A grouping of granite blocks along a grassy Amazon hilltop may be the vestiges of a centuries-old astronomical observatory — a find that archaeologists say shows early rainforest inhabitants were more sophisticated than previously believed.The 127 blocks, some as high as 9 feet (2.75 meters) tall, are spaced at regular intervals around the hill, like a crown 100 feet (30 meters) in diameter. On the shortest day of the year — Dec. 21 — the shadow of one of the blocks disappears when the sun is directly aboveit."It is this block's alignment with the winter solstice that leads us to believe the site was once an astronomical observatory," said Mariana Petry Cabral, an archaeologist at the Amapa State Scientific and Technical Research Institute.
"We may be also looking at the remnants of a sophisticated culture."
have long known that local indigenous populations were acute observers
of the stars and sun. But the discovery of a physical structure that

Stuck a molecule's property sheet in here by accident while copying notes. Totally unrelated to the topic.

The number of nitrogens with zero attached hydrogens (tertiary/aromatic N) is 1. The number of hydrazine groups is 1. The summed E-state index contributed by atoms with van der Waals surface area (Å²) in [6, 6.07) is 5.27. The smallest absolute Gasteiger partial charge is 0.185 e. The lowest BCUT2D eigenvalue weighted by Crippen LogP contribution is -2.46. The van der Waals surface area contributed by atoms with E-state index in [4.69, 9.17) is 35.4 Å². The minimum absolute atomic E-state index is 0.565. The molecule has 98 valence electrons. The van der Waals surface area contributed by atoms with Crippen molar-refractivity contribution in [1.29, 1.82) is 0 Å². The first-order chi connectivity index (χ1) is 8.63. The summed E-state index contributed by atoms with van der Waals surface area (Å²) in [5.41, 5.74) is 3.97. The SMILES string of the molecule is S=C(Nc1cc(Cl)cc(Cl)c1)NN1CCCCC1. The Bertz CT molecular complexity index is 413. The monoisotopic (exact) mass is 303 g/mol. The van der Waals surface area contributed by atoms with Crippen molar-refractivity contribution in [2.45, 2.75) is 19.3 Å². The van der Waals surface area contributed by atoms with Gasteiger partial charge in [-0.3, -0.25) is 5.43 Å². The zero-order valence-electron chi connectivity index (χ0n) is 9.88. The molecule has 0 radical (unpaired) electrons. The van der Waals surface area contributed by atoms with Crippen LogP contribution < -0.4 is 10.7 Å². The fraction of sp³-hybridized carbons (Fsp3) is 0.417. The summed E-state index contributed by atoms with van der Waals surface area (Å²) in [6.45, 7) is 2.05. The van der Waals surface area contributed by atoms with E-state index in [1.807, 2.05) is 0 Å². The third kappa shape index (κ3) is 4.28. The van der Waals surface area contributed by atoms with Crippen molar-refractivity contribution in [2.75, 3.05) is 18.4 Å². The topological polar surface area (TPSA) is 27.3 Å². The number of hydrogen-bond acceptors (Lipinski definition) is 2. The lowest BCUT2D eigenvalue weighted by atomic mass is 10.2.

appears to incorporate this knowledge suggests pre-Columbian Indians in
the Amazon rainforest may have been more sophisticated than previously
"Transforming this kind of
knowledge into a monument; the transformation of something ephemeral
into something concrete, could indicate the existence of a larger
population and of amore complex social organization," Cabral said.
May be 2,000 years old
Cabral has been studying
the site, near the village of Calcoene, just north of the equator in
Amapa state in far northern Brazil, since last year. She believes it
was once inhabited by the ancestors of the Palikur Indians, and while
the blocks have not yet been submitted to carbon dating, she says
pottery shards near the site indicate they predate Columbus' voyages
and may be much older — as much as 2,000 years old.
Last month, archaeologists
working on a hillside north of Lima, Peru, announced the discovery of
the oldest astronomical observatory in the Western Hemisphere — giant
stone carvings, apparently 4,200 years old, that align with sunrise and
sunset on Dec. 21.
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